Uhl was charged via a criminal information (here – filed on December 28, 2011) with one count of conspiracy to violate the FCPA’s anti-bribery provisions.  The conduct at issue is the same core set of conduct as indicated above, that is a scheme to “obtain aircraft maintenance, repair and overhaul (“MRO”) service contracts and other business [for BizJet] from foreign government customers, including the Mexican Federal Police, the Mexican President’s Fleet, Sinaloa and the Panama Aviation Authority, by paying bribes to government officials employed by the foreign government customers.”  See here for the Uhl plea agreement.

In the Uhl matter, the DOJ’s motion for a downward departure states as follows.

 Uhl “agreed to a voluntary proffer session and, when confronted by the government, admitted to the illegal conduct.  Throughout the course of the investigation, Uhl was cooperative and provided truthful information that substantially assisted the government in confronting other co-conspirators and witnesses.  Uhl offered to assist in any way that he could.”

As noted in the DOJ release, Uhl was sentenced to 60 months probation, eight months home detention, and was ordered to pay a $10,000 fine.

The motions to seal in both the DuBois and Uhl actions further state as follows. “BizJet’s corrupt payments were not limited to Mexico.  BizJet employees bribed key decision makers in a number of countries, including Panama, Brazil, and Chile.”  This is notable in that the 2012 BizJet corporate enforcement action made no mention of conduct in Brazil or Chile.  This demonstrates that resolution documents in a corporate FCPA enforcement action are the result of negotiations and that final documents rarely offer the complete picture of the conduct that allegedly occurred.

Both the DuBois and Uhl plea agreements further indicate that BizJet’s bribery scheme was not just in foreign countries.  Both plea agreements state that the customers or potential customers BizJet bribed “included customers both in the United States and abroad.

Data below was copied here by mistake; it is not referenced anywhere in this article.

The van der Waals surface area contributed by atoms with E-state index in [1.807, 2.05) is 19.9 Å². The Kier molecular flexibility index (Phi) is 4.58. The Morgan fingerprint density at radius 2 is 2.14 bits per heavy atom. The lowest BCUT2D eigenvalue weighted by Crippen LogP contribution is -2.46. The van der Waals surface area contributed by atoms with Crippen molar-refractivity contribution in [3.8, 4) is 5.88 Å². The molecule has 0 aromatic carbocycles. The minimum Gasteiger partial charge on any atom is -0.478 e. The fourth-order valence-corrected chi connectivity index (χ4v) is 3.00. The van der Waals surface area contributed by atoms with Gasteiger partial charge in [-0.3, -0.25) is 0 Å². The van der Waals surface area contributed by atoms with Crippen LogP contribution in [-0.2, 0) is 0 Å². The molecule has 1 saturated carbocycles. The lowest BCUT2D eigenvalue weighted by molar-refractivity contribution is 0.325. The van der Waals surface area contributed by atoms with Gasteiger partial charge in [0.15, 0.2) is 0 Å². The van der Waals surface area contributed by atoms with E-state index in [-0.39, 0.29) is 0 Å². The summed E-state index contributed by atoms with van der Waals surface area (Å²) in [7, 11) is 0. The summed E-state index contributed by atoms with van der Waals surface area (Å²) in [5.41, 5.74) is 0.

Friday Roundup

Other items of note, add another to the list, a 6 day sentence, a notable name from the past and spot-on.  It’s all here in the Friday roundup.

Other Items of Note

Yesterday’s post highlighted comments made by former Attorney General Alberto Gonzalez at the Dow Jones / Wall Street Journal Global Compliance Symposium.  Other items of note from the event concern the Africa Sting case and the SEC’s neither admit nor deny settlement policy.

Africa Sting

The jury foreman in the second Africa Sting trial (see here for the prior post) stated that there were “enough small comments through the course of [jury] deliberations [that lead the person] to believe that [the jury’s] underlying view was that the defendants had acted in good faith and the FBI/DOJ in bad faith.”

The Africa Sting cases ended (see here for the prior post) by Judge Richard Leon stating, in pertinent part, as follows.

“This appears to be the end of a long and sad chapter in the annals of white collar criminal enforcement.”

“I expressed on a number of occasions my concerns regarding the way this case had been investigated and was conducted especially vis-a-vis the handling of Mr. Bistrong.”

“I for one hope this very long, and I’m sure very expensive, ordeal will be a true learning experience for both the Department and the FBI as they regroup to investigate and prosecute FCPA cases against individuals in the future.”

Yet listening to the interview of Ronald Hosko (assistant director of the criminal investigative division of the FBI) at the Dow Jones event, one was left with the conclusion that nothing appeared to be learned.  Indeed, Hosko seemed to blame the government’s loss on Judge Leon’s evidentiary rulings and the defendants’ good lawyers.  Hosko was interviewed by Dow Jones reporter Christopher Matthews (who closely followed the Africa Sting cases) and Matthews specifically asked Hosko whether anything will change as a result of the case.  Hosko said “we will do it again – see you out there.”

Neither Admit Nor Deny

Former SEC Enforcement Director Robert Khuzami had the opportunity at the Dow Jones event to articulate a sound rationale and purpose for the SEC’s long-standing neither admit nor deny settlement policy.  (See numerous prior posts here, here, here, and here – focusing mostly on Judge Jed Rakoff’s (S.D.N.Y.) disdain of the policy. ).

Instead, Khuzami’s remarks were unconvincing.

Khuzami acknowledged that direct accountability occurs when someone is forced to admit something “on the record,” but he stated that this incremental benefit (compared to a defendant in an SEC enforcement action resolving the case by way of penalties and other relief via a neither admit nor deny settlement) presents challenges that are not worth the additional costs that come from a system that demanded such accountability.